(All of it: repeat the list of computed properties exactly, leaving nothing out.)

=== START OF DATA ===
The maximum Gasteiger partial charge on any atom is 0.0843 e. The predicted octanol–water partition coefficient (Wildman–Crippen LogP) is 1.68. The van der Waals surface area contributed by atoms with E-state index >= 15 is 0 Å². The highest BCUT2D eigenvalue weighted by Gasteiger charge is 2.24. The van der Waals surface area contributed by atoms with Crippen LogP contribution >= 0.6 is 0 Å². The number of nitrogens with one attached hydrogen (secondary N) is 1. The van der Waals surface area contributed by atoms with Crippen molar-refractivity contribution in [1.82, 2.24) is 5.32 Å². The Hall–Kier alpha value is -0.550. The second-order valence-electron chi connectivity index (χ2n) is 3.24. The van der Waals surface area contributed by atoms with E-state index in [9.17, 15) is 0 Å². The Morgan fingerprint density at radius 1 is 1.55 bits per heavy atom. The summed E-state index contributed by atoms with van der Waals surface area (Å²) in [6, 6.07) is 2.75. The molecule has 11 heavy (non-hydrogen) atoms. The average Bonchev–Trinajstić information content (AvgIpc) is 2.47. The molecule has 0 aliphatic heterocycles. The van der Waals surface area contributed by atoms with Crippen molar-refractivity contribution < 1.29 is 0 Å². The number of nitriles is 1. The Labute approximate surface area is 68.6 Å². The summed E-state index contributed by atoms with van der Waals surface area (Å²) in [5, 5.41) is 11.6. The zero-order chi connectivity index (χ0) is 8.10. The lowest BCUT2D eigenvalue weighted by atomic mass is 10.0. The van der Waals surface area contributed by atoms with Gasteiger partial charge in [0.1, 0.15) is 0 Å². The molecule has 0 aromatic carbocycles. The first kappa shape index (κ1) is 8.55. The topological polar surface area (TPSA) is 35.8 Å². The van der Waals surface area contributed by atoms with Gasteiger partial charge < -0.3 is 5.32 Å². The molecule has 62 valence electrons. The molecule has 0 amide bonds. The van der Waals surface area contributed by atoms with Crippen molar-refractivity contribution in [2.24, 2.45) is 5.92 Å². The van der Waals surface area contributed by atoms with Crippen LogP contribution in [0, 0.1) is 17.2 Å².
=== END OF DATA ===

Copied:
The maximum Gasteiger partial charge on any atom is 0.0843 e. The predicted octanol–water partition coefficient (Wildman–Crippen LogP) is 1.68. The van der Waals surface area contributed by atoms with E-state index >= 15 is 0 Å². The highest BCUT2D eigenvalue weighted by Gasteiger charge is 2.24. The van der Waals surface area contributed by atoms with Crippen LogP contribution >= 0.6 is 0 Å². The number of nitrogens with one attached hydrogen (secondary N) is 1. The van der Waals surface area contributed by atoms with Crippen molar-refractivity contribution in [1.82, 2.24) is 5.32 Å². The Hall–Kier alpha value is -0.550. The second-order valence-electron chi connectivity index (χ2n) is 3.24. The van der Waals surface area contributed by atoms with E-state index in [9.17, 15) is 0 Å². The Morgan fingerprint density at radius 1 is 1.55 bits per heavy atom. The summed E-state index contributed by atoms with van der Waals surface area (Å²) in [6, 6.07) is 2.75. The molecule has 11 heavy (non-hydrogen) atoms. The average Bonchev–Trinajstić information content (AvgIpc) is 2.47. The molecule has 0 aliphatic heterocycles. The van der Waals surface area contributed by atoms with Crippen molar-refractivity contribution < 1.29 is 0 Å². The number of nitriles is 1. The Labute approximate surface area is 68.6 Å². The summed E-state index contributed by atoms with van der Waals surface area (Å²) in [5, 5.41) is 11.6. The zero-order chi connectivity index (χ0) is 8.10. The lowest BCUT2D eigenvalue weighted by atomic mass is 10.0. The van der Waals surface area contributed by atoms with Gasteiger partial charge in [0.1, 0.15) is 0 Å². The molecule has 0 aromatic carbocycles. The first kappa shape index (κ1) is 8.55. The topological polar surface area (TPSA) is 35.8 Å². The van der Waals surface area contributed by atoms with Gasteiger partial charge < -0.3 is 5.32 Å². The molecule has 62 valence electrons. The molecule has 0 amide bonds. The van der Waals surface area contributed by atoms with Crippen molar-refractivity contribution in [2.24, 2.45) is 5.92 Å². The van der Waals surface area contributed by atoms with Crippen LogP contribution in [0, 0.1) is 17.2 Å².